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High Performance, Medals for Queens Women at 2017 Worlds
- Updated: 08/29/2017
It’s rare that athletes from New York City’s Public School Athletic League (PSAL) high school background go on to represent the USA in track and field at the professional and international level. At the August 2017 IAAF World Championships in London, New York City, Queens in particular, saw three of its own achieve high performance and success at the Championships.
Sheer brilliance, determination and tenacity are just two adjectives that describe the performance of women’s 400m gold medalist Phyllis Francis (above), women’s 400m hurdles silver medalist Dalilah Muhammed and women’s 200m finalist Deajah Stevens, fifth in 22.44secs, a mere 400th of a second from first place.
All three young ladies have a number of things in common, and their ascendancy to the top of their event is not surprising. Francis, Muhammed and Stevens were born in Queens, and their track and field career paths have run parallel since they started at an early age representing selected track clubs in AAU- and USATF-sanctioned meets, through which they became well known in New York track and field circles.
During that time, Francis was known more for her middle-distance-running prowess and as the girl in the tall white socks running with her younger sister, Claudia. Francis was ferocious in her approach on the track and took a no-prisoner mentality. Coach, as well as athletes competing against her, concluded that when both sisters were in a race, all other athletes in the line-up were competing for third place.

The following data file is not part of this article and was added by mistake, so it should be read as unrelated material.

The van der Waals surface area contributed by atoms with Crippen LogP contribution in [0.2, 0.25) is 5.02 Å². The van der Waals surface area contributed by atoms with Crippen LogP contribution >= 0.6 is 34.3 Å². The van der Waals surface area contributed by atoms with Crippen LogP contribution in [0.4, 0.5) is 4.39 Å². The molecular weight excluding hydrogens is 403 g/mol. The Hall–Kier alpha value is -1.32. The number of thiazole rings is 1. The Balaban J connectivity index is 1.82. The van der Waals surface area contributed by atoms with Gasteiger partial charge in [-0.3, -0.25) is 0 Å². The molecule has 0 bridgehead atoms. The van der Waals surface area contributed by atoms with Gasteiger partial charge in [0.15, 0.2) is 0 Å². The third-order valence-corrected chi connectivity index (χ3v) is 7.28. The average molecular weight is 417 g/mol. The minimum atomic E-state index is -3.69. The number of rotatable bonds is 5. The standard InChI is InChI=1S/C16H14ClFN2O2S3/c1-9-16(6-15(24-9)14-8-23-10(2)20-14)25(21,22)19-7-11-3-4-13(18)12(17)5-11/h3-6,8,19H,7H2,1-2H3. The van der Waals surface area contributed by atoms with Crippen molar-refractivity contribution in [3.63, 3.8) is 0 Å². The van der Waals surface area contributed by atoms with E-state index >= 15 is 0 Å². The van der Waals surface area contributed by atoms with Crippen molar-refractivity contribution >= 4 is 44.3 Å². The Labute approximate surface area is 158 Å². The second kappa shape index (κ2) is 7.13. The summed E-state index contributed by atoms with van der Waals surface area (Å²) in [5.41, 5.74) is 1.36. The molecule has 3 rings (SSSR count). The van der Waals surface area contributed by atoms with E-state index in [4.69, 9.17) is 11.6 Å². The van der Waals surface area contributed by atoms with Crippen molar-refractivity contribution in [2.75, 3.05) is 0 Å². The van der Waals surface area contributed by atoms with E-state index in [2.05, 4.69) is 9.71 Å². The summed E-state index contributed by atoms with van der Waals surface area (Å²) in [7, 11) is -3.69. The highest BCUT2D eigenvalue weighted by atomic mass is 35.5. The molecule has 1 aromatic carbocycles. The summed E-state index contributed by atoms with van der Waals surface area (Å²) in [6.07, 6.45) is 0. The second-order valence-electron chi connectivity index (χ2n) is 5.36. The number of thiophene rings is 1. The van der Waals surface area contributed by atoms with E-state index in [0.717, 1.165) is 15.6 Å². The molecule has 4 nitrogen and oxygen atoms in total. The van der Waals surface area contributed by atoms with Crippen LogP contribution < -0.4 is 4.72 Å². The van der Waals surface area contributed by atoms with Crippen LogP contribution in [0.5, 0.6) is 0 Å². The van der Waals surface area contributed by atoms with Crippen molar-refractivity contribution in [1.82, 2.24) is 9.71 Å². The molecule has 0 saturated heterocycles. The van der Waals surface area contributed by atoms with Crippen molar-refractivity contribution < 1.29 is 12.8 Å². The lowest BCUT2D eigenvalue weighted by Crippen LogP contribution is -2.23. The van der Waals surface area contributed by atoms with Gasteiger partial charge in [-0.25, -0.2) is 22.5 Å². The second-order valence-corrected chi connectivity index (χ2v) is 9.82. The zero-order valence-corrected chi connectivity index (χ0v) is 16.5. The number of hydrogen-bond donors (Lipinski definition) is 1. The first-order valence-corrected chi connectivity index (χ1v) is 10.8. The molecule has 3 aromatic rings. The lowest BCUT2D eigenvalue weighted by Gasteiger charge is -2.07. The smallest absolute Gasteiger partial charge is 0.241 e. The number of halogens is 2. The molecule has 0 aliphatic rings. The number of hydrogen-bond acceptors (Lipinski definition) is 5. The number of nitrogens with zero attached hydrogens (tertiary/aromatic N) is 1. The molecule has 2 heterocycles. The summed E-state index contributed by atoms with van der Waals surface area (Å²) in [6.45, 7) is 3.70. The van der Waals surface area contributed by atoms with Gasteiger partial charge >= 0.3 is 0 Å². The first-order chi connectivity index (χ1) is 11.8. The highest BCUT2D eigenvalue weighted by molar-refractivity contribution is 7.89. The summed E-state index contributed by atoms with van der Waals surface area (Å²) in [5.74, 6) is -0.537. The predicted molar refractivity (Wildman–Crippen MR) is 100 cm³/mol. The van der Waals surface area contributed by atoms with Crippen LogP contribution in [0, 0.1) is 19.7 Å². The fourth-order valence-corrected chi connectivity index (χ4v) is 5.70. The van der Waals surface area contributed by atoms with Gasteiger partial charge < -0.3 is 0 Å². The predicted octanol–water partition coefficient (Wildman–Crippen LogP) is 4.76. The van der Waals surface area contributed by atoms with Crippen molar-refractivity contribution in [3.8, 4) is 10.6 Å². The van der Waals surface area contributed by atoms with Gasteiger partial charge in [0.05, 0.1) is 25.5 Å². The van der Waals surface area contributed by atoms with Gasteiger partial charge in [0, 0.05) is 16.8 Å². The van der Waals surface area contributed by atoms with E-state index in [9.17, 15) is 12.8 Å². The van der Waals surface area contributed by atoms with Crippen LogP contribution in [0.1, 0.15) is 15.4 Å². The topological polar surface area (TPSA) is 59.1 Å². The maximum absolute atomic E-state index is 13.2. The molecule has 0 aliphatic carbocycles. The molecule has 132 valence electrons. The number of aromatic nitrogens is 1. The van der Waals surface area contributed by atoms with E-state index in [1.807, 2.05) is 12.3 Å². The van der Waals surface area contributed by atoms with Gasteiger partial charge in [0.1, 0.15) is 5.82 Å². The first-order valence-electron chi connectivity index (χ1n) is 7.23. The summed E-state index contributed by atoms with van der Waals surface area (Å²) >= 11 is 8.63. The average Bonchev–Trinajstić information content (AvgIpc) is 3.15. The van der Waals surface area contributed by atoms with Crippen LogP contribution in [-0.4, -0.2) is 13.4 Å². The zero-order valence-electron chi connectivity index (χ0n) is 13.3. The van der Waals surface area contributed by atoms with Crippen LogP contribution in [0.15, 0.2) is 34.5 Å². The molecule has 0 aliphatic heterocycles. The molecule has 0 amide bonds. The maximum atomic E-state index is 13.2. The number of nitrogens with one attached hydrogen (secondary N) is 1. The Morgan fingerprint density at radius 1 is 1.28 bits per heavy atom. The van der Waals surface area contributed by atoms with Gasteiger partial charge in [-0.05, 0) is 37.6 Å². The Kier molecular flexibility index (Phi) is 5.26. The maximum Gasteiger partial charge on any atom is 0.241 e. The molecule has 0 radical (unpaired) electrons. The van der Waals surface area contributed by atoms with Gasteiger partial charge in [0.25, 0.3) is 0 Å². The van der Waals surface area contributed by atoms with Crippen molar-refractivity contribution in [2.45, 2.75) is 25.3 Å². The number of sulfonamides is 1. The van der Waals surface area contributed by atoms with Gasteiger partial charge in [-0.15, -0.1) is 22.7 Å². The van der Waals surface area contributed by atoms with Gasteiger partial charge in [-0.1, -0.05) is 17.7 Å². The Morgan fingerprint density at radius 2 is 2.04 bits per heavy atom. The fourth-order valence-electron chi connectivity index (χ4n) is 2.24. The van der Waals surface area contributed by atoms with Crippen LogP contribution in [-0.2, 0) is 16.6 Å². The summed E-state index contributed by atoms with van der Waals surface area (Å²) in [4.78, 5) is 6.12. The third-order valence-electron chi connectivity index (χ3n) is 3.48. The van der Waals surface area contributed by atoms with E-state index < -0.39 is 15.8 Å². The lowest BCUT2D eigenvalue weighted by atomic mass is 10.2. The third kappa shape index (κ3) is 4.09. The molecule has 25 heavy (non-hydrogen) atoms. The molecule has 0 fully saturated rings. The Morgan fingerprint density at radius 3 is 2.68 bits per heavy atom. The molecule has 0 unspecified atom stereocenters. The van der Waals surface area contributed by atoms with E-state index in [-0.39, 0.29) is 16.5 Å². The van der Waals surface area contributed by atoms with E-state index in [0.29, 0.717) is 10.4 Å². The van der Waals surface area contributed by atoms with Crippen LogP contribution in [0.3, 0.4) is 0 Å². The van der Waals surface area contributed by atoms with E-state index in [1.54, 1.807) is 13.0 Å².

Then there were the similarities in how they dominated high school running, especially the PSAL; all three were New York State champions. While Stevens and Muhammed attended and graduated from Benjamin Cardozo High School in Queens, Francis attended and graduated from Catherine McAuley High School in Brooklyn. At the end of high school, all three girls received track scholarships to universities; Francis and Stevens went on to represent the University of Oregon, and Muhammed went to the University of Southern California (USC).
Muhammed created history when she defeated a world-class field in the 400m hurdles (53.13) at the 2016 Rio Olympics to become the first American woman to win gold in the event at any prior Olympics.
Some two weeks ago, Muhammed celebrated her London World Championships silver medal behind her compatriot Kori Carter, for she was “very happy to make the podium.” However, she noted disappointed in her performance, understandably so since she ran a personal best (PB) for that event at the Hornet Stadium in Sacramento, California just over four weeks before London. Pudits, therefore, expected her to take gold in London.
Francis copped her second gold medal at the 2017 IAAF World Championship when she anchored the American quartet in the women’s 4x400m relay in a world-leading 3:19.02 and become the only American to leave the Championships with two gold medals.